Advertisement

Previous poll Next poll

Should the City Commission allow a public referendum in November on an $18 million expansion for the Lawrence Public Library?

Response Percent Votes
Yes
 
68% 450
No
 
29% 197
Not sure
 
1% 13
Total 660
Note: This is not a scientific poll. Vote in this poll

Comments

KS 4 years, 6 months ago

Yes they should and it will go down to defeat. That will be the only way they get the message.

Richard Heckler 4 years, 6 months ago

Why should taxpayers need to vote to keep up the city library in a manner that is expected?

Why does a city library get neglected for so many years?

City Hall does NOT request that the failures such as Baur Farms,Riverfront Mall,Tanger Mall and numerous housing projects be put to a vote. All of which require big government tax dollars and may have prevented this: By Kim McClure

July 24, 2009

To the editor:

The July 14 editorial asks, “What’s downtown going to look like five, 10 or 15 years from now?” The answer can be known, and the picture is not pretty.

Lawrence has enough spending to support about 4.1 million square feet of retail space, but the City Commission permitted developers to expand the supply to over 5.5 million square feet.

Lawrence has too much retail space chasing too few vendors, which means that many stores go empty, especially in the older shopping centers like downtown.

The surplus development has stalled redevelopment plans downtown and has pushed the vacancy rates so high that disinvestment and blight now threaten. Investment, both public and private, is wasted. The taxpayers’ $8 million parking garage stands largely empty. The Hobbs-Taylor building and the 600 block of Massachusetts should be the top performing spaces in the community, but they have significant vacancies.

The recession has contributed to the problem, but had we properly managed our growth we would be much better off.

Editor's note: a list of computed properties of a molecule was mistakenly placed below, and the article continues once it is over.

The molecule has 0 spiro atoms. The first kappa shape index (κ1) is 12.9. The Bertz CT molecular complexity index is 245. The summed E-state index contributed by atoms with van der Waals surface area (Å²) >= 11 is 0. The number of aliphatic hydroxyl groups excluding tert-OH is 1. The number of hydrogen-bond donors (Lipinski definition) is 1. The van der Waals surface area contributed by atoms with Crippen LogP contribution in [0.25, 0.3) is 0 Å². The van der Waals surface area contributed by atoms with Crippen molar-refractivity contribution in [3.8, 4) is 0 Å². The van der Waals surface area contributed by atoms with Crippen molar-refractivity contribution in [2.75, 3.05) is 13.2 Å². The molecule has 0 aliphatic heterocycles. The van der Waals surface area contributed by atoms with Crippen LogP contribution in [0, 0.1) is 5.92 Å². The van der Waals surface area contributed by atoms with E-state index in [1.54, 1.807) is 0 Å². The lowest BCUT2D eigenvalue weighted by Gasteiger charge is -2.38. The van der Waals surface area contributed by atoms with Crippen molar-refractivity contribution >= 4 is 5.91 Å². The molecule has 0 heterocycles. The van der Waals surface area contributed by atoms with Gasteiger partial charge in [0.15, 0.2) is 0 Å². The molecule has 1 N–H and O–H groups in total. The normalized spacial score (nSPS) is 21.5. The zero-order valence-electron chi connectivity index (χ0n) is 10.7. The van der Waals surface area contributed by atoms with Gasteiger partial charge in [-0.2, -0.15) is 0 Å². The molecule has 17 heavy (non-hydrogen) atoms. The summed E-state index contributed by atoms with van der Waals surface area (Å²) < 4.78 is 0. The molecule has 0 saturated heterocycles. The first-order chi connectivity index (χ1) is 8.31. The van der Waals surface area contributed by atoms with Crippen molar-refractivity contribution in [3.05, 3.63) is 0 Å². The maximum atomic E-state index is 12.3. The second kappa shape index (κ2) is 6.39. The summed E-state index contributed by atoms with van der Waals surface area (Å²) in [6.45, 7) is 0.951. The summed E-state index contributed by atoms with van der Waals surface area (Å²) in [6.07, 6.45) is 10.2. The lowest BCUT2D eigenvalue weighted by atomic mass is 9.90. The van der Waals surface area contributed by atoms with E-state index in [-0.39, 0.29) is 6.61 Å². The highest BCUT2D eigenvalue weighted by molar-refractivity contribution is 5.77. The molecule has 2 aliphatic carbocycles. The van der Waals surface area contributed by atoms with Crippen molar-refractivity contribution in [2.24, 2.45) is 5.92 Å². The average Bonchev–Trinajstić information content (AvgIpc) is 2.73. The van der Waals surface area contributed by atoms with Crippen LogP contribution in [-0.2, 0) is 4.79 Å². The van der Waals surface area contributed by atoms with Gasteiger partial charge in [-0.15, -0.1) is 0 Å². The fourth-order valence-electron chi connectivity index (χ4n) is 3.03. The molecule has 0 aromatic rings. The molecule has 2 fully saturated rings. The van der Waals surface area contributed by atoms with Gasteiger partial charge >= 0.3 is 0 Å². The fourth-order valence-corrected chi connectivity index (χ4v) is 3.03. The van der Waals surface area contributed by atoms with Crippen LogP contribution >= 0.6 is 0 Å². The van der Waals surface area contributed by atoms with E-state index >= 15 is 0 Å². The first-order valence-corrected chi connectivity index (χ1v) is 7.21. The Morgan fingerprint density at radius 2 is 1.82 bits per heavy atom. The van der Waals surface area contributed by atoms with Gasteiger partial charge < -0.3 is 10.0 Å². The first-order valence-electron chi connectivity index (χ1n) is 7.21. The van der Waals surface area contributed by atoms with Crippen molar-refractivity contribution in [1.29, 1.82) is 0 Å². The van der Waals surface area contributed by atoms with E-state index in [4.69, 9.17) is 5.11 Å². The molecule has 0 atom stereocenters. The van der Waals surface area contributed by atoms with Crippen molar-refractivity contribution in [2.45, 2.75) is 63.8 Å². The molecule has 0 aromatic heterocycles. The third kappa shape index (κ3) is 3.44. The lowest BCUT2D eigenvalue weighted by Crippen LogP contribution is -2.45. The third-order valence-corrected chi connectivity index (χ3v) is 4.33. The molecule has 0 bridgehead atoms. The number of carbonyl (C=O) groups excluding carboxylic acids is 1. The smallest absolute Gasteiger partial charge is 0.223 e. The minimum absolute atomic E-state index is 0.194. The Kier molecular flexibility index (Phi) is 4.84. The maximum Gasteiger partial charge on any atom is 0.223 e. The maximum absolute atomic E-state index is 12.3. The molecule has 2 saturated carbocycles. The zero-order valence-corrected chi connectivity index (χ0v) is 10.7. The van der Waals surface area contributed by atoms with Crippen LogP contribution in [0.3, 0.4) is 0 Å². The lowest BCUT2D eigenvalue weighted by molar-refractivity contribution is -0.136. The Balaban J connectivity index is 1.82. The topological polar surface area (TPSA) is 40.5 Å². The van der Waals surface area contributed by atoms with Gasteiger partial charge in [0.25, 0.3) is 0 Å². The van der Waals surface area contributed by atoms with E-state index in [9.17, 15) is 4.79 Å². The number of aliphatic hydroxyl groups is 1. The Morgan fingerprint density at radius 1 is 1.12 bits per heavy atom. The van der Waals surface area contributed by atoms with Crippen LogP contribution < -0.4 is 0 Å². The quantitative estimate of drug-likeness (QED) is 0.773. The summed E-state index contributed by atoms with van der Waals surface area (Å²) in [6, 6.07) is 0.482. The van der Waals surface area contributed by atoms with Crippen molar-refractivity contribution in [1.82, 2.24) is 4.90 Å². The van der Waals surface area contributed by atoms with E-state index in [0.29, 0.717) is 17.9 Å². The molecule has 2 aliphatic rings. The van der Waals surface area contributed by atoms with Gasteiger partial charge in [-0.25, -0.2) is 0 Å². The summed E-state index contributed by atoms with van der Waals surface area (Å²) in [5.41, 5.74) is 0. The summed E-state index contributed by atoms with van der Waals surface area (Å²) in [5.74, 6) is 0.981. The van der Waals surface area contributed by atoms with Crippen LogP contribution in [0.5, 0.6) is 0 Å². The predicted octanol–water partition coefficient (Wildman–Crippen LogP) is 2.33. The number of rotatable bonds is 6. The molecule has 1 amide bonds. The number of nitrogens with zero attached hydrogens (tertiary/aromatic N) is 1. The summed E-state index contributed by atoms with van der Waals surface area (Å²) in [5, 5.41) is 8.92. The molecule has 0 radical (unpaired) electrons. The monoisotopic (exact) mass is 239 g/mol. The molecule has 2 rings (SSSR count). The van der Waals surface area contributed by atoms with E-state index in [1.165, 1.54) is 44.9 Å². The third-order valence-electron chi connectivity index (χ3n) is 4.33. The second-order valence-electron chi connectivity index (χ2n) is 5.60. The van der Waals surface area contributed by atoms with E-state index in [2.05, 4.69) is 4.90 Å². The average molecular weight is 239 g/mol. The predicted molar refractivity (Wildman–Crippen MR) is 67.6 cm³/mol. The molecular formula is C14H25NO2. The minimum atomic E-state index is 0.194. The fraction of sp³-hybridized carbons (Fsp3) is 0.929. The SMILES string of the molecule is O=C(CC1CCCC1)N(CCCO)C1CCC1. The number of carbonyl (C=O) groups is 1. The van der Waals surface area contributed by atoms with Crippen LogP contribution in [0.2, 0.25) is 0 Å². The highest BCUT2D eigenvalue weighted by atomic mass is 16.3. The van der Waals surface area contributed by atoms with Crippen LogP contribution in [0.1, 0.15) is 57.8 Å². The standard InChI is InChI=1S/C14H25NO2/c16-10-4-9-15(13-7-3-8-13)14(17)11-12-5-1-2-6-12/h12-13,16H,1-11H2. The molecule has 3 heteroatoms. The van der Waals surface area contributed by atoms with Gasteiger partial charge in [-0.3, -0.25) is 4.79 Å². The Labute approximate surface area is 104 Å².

The developers’ short-term gain is now our long-term loss. Managed growth would have prevented much of the problem and would have protected and enhanced our downtown.

It will take many, many years to absorb this surplus space and, until this happens, it will be hard for downtown to compete. We can only look forward to many years of high vacancy and disinvestment. We need a City Commission that knows how to pace the growth of supply so as to protect our unique downtown.

McClure is from Lawrence

http://www2.ljworld.com/news/2009/jul/24/retail-space/?letters_to_editor

And this: If residential growth paid for itself and was financially positive, we would not be in a budget crunch. But with increased numbers of houses you have increased demand on services, and historically the funding of revenues generated by residential does not pay for the services, they require from a municipality. In essence high tax dollar bedroom communities do not pay back the taxpayers.

George Lippencott 4 years, 6 months ago

Merrill - Don't you have a conflict of interest? Investments downtown help your property values - don't they?

Does any growth pay for itself? People demand services not properties. Seems to me that big rental properties bring more people who pay less in taxes then residential properties while demanding more services because there are more of them. Of course people who own property here benefit from moratoriums on growth - increases their properties' value. Are you not in that boat??

Richard Heckler 4 years, 6 months ago